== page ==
The worry is, what if crypto assets start to seriously encroach on the real economy? If more crypto-exchanges are created – something that the crypto industry would say is a given – if more outlets accept crypto tokens as a means of payment, and if more banks get involved with crypto assets or more derivatives are created and traded, authorities would regard this with more suspicion.

“Given the rapid increase in usage, we cannot really disregard that these assets could continue to increase in volume, which could result in more widespread implications for the financial system,” says Cecilia Skingsley, deputy governor at Sweden’s Riksbank. “But looking at it in February 2018, given that we can’t see any strong signs that large banks are exposed to these assets, I don’t see any systemic threats to financial stability.”

But some entanglement is there: Fidor Bank, a German challenger bank, operates, a cryptocurrency exchange where customers of the bank can take advantage of express trading.

In the UK, the country’s second largest bank by assets, Barclays, has also taken a step towards embracing the crypto-community. In mid-March, US digital currency exchange Coinbase announced it had struck a relationship with Barclays that will simplify the process of withdrawals and deposits for UK customers of the Coinbase platform.

The announcement came less than two weeks after Mark Carney, chairman of the Financial Stability Board (FSB) and governor of the Bank of England, stated in a speech at the Scottish Economics Conference at Edinburgh University that “major UK financial institutions have minimal exposures to the crypto-asset ecosystem”.

“Looking ahead, financial stability risks could arise if retail participation significantly increased or linkages with the formal financial sector grew without material improvements in market integrity, anti-money laundering standards and cyber defences,” he then warned.

Taxonomy of digital currencies

Regulation? What regulation?

In the same Edinburgh speech, Mr Carney called for regulation of the cryptocurrency industry. “The time has come to hold the crypto-asset ecosystem to the same standards as the rest of the financial system,” he said. “Being part of the financial system brings enormous privileges, but with them great responsibilities.”

The debate over how crypto assets should be regulated is increasing. From legislators such as the European Commission to central bankers and financial regulators to some of the crypto-community themselves, requests for regulation are numerous.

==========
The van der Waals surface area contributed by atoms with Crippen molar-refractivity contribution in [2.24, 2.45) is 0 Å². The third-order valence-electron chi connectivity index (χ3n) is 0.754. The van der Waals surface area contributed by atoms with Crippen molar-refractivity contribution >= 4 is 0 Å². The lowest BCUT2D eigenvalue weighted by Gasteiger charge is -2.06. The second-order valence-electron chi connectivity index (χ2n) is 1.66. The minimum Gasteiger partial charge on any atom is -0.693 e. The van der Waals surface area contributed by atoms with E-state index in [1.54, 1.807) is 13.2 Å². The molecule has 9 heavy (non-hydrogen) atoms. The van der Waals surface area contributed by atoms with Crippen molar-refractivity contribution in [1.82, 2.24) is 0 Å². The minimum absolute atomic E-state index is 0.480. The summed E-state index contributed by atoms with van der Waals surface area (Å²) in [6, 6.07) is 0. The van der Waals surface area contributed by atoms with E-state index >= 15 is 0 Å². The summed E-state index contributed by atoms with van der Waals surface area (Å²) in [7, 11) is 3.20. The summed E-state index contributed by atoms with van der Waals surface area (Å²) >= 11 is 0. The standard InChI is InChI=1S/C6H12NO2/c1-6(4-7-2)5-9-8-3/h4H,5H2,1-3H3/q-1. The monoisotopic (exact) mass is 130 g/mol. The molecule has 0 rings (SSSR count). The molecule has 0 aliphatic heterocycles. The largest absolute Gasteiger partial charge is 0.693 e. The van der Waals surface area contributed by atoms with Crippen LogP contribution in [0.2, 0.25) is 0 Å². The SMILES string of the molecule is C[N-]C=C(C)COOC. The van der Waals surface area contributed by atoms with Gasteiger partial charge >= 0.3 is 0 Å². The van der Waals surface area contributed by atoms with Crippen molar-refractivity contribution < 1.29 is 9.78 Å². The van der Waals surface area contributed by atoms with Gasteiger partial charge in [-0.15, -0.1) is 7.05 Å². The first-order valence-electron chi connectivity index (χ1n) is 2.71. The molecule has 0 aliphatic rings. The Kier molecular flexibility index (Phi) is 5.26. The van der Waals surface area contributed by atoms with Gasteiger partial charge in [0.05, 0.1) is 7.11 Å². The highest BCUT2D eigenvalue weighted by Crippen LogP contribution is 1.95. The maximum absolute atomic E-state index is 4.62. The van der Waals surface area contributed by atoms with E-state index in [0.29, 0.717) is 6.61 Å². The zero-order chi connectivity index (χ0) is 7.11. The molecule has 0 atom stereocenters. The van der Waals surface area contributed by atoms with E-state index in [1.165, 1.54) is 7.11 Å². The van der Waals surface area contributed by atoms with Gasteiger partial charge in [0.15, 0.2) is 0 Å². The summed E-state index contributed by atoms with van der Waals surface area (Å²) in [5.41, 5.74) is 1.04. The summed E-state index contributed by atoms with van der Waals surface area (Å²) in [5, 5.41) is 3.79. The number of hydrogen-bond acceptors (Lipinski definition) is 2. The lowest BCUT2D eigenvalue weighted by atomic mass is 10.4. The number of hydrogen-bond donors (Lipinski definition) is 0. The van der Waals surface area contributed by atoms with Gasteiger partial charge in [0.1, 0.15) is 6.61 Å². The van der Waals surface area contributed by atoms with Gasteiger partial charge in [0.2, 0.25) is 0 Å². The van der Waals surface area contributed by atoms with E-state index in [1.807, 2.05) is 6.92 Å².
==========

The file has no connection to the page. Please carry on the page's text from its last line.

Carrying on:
The meeting of the G20 finance ministers and central bank governors in Buenos Aires was tasked to look into potential regulatory responses to the growing phenomenon, where the FSB, the G20’s regulatory watchdog, was to report on private cryptocurrencies.

Benoît Cœuré, who chairs the BIS Committee on Payments and Market Infrastructures and is also an executive board member of the ECB, said in a conference call ahead of the meeting that he expected investor protection, anti-money laundering and terrorist financing safeguards to be “the priority” and that any discussion in the G20 would likely be “comparing experiences so far” and “discussing the pros and cons of regulation”.

A global approach

“Each public institution, according to its own mandate, should examine whether the legal toolbox at its disposal is sufficiently and appropriately capturing the emergence of this new virtuality,” says Mr Mersch at the ECB, appealing to authorities such as the Basel Committee for Banking Supervision, the International Organization of Securities Commissions and the Financial Action Task Force on Money Laundering. “Whether you call it currency, a security, a commodity, a financial asset, we don’t know yet [but] we need to come to grips [with it] in a standardised way, globally,” he adds.

Ms Skingsley echoes the need for a global approach, noting that any decision should be followed up with checks that the various countries’ legislation and supervision meet these potential new regulations.

“Part of the work on the global scale is also to agree a common language, what we mean when we talk about crypto assets, cryptocurrencies, digital currencies, etc,” she adds.

In the UK, seven crypto companies joined forces in CryptoUK in mid-February. The organisation is seeking to work with the government to set up regulation of the sector, or indeed to regulate itself, steps some say are undermining some of the original ideas behind cryptocurrencies – their unregulated and anonymous qualities. However, others state that such a move could help with future regulation, especially if more companies join CryptoUK.

Russia and China mull bans

Bank of Russia’s first deputy governor, Olga Skorobogatova, sees scope for transactions involving cryptocurrencies to create “new loopholes for unfair players and pose risks to the financial system’s stability”, which is why “co-operation within the EU as well as with other international organisations is important in order to develop common approaches to regulation and mitigate the related risks”.

However, Bank of Russia is also considering restricting the use of private cryptocurrencies in the country, according to Ms Skorobogatova, “because of the various risks they create for individuals or organisations and the financial system as a whole”.

Similarly, China – which used to be one of the most active markets for cryptocurrencies – recently banned exchanges, financial institutions and payment processors from handling crypto assets.

Still, some believe the crypto industry should not even be given any such platform. “Regulators, public sector entities and central banks should be very aware that if they do regulate [crypto assets], it is to some extent a recognition [that they exist] and could create the impression that they are a currency, which I don’t think they are,” says Mr Rohde at Danmarks Nationalbank.